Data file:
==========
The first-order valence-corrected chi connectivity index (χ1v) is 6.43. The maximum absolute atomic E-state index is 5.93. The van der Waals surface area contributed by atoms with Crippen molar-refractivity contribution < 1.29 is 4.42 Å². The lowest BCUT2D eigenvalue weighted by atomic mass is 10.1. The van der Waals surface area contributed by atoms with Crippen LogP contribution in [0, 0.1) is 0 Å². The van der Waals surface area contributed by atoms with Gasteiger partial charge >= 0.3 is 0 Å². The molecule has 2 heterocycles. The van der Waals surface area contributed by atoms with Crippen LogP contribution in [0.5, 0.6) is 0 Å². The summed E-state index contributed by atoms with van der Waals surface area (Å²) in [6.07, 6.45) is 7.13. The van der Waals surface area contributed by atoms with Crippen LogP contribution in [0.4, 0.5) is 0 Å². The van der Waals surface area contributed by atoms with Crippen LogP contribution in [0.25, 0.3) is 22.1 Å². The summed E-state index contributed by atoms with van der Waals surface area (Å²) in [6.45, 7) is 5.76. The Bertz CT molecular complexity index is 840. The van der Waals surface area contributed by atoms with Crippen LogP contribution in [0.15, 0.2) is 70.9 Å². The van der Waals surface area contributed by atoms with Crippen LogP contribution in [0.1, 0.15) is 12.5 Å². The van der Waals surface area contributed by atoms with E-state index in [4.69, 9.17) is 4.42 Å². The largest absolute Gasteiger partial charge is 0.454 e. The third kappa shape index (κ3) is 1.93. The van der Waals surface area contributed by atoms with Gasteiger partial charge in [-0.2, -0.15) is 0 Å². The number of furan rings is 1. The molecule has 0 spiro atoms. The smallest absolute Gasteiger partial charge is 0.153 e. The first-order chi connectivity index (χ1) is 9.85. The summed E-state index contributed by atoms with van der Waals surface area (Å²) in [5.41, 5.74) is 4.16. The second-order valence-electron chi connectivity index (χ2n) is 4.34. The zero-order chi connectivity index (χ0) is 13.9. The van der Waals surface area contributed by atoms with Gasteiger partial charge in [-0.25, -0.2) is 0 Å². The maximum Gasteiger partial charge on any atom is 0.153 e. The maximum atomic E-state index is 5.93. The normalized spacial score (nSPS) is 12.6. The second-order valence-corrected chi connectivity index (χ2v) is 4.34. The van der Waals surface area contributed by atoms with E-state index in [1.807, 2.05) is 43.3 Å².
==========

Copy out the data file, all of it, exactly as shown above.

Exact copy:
The first-order valence-corrected chi connectivity index (χ1v) is 6.43. The maximum absolute atomic E-state index is 5.93. The van der Waals surface area contributed by atoms with Crippen molar-refractivity contribution < 1.29 is 4.42 Å². The lowest BCUT2D eigenvalue weighted by atomic mass is 10.1. The van der Waals surface area contributed by atoms with Crippen LogP contribution in [0, 0.1) is 0 Å². The van der Waals surface area contributed by atoms with Gasteiger partial charge >= 0.3 is 0 Å². The molecule has 2 heterocycles. The van der Waals surface area contributed by atoms with Crippen LogP contribution in [0.5, 0.6) is 0 Å². The summed E-state index contributed by atoms with van der Waals surface area (Å²) in [6.07, 6.45) is 7.13. The van der Waals surface area contributed by atoms with Crippen LogP contribution in [0.4, 0.5) is 0 Å². The van der Waals surface area contributed by atoms with Crippen LogP contribution in [0.25, 0.3) is 22.1 Å². The summed E-state index contributed by atoms with van der Waals surface area (Å²) in [6.45, 7) is 5.76. The Bertz CT molecular complexity index is 840. The van der Waals surface area contributed by atoms with Crippen LogP contribution in [0.15, 0.2) is 70.9 Å². The van der Waals surface area contributed by atoms with Crippen LogP contribution in [0.1, 0.15) is 12.5 Å². The van der Waals surface area contributed by atoms with E-state index in [4.69, 9.17) is 4.42 Å². The largest absolute Gasteiger partial charge is 0.454 e. The third kappa shape index (κ3) is 1.93. The van der Waals surface area contributed by atoms with Gasteiger partial charge in [-0.2, -0.15) is 0 Å². The number of furan rings is 1. The molecule has 0 spiro atoms. The smallest absolute Gasteiger partial charge is 0.153 e. The first-order chi connectivity index (χ1) is 9.85. The summed E-state index contributed by atoms with van der Waals surface area (Å²) in [5.41, 5.74) is 4.16. The second-order valence-electron chi connectivity index (χ2n) is 4.34. The zero-order chi connectivity index (χ0) is 13.9. The van der Waals surface area contributed by atoms with Gasteiger partial charge in [-0.25, -0.2) is 0 Å². The maximum Gasteiger partial charge on any atom is 0.153 e. The maximum atomic E-state index is 5.93. The normalized spacial score (nSPS) is 12.6. The second-order valence-corrected chi connectivity index (χ2v) is 4.34. The van der Waals surface area contributed by atoms with E-state index in [1.807, 2.05) is 43.3 Å².